Significant Monarchs in the History of Westminster Abbey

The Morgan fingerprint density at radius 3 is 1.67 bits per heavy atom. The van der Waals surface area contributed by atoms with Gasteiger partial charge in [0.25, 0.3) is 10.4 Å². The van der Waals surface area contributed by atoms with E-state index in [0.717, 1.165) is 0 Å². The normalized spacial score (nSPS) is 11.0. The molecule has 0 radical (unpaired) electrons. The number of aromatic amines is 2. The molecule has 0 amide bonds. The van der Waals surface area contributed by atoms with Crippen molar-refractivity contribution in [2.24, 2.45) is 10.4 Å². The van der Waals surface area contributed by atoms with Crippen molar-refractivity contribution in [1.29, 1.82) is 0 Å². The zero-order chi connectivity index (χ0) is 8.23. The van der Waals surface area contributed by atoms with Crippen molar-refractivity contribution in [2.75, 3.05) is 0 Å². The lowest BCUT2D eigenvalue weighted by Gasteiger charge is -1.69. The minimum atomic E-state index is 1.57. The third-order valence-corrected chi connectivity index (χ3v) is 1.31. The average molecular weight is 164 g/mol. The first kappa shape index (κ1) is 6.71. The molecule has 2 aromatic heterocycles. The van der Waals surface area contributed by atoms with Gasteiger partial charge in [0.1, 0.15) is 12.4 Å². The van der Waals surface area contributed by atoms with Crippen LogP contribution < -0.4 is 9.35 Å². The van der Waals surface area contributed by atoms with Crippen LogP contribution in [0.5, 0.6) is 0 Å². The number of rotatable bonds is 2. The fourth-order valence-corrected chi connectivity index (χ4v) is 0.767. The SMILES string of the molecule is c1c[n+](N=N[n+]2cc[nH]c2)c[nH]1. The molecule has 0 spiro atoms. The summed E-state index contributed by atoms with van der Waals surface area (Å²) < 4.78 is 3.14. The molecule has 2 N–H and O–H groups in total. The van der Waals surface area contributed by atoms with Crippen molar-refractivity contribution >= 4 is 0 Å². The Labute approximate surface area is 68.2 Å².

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Significant Monarchs in the History of Westminster Abbey Westminster Abbey, an architectural accomplishment from the thirteenth century on, gives an illustrative display of British history. While daily worship still exists, it isn’t a cathedral or a parish church (Internet Westminster). The elaborate Lady Chapel, the shrine of St. Edward the Confessor, as well as tombs and memorials for kings, queens, the famous and great, allow the Abbey to be considered a “Royal Peculiar”, which means that it falls under direct control of the British monarch (Internet Westminster). While every king or queen is significant, a small number have made an impact on the Abbey. Nobility of which include St. Edward the Confessor William the Conqueror Henry III, Richard II, Henry VII, Henry VIII, Mary I, Elizabeth I, James I, Charles I, George VI and Elizabeth II. With minimal amounts of historical documentation, it is difficult to determine whether a church survived prior to Westminster Abbey (Internet Chronology). While the Venerable Bede provides no records of a pre-existing church, folklore attributes the establishment to King Serbert of the East Saxons (Internet St. Edward). He is also recognized for founding St. Paul’s Cathedral in London (St. Edward). King Serbert built the Benedictine church in 616 AD, after a fisherman is said to have been on the Thames river when he witnessed a vision of St. Peter (Internet Saint Peter). St. Peter is given credit for allegedly consecrating the church himself (Internet St. Edward). One of the Twelve Apostles, the Gospel mentions that he was the first to profess his faith believing Jesus was the Son of God (Internet Chronology). Charters found in the Abbey support the existing folklore (Chronology). Records prove that King Offa made a grant for the monastery in 785 ‘to St. Peter and the needy people of God in Thorney in the terrible, awful place which is called “act Westmunster”’ (Chronology). The charter was also significant in first naming Westminster, setting it apart from its brother to the east, St. Paul’s Cathedral (Internet St. Edward). From Glastonbury to Westminster, St. Dunstan, Bishop of London, brought twelve monks to the Abbey around 960 AD (St. Edward). A charter granting land to the church in 961, by King Edgar, refers to a church existing in the area (Internet Chronology). However a place of worship originated there, it is Edward the Confessor who is credited with the establishment of Westminster Abbey.

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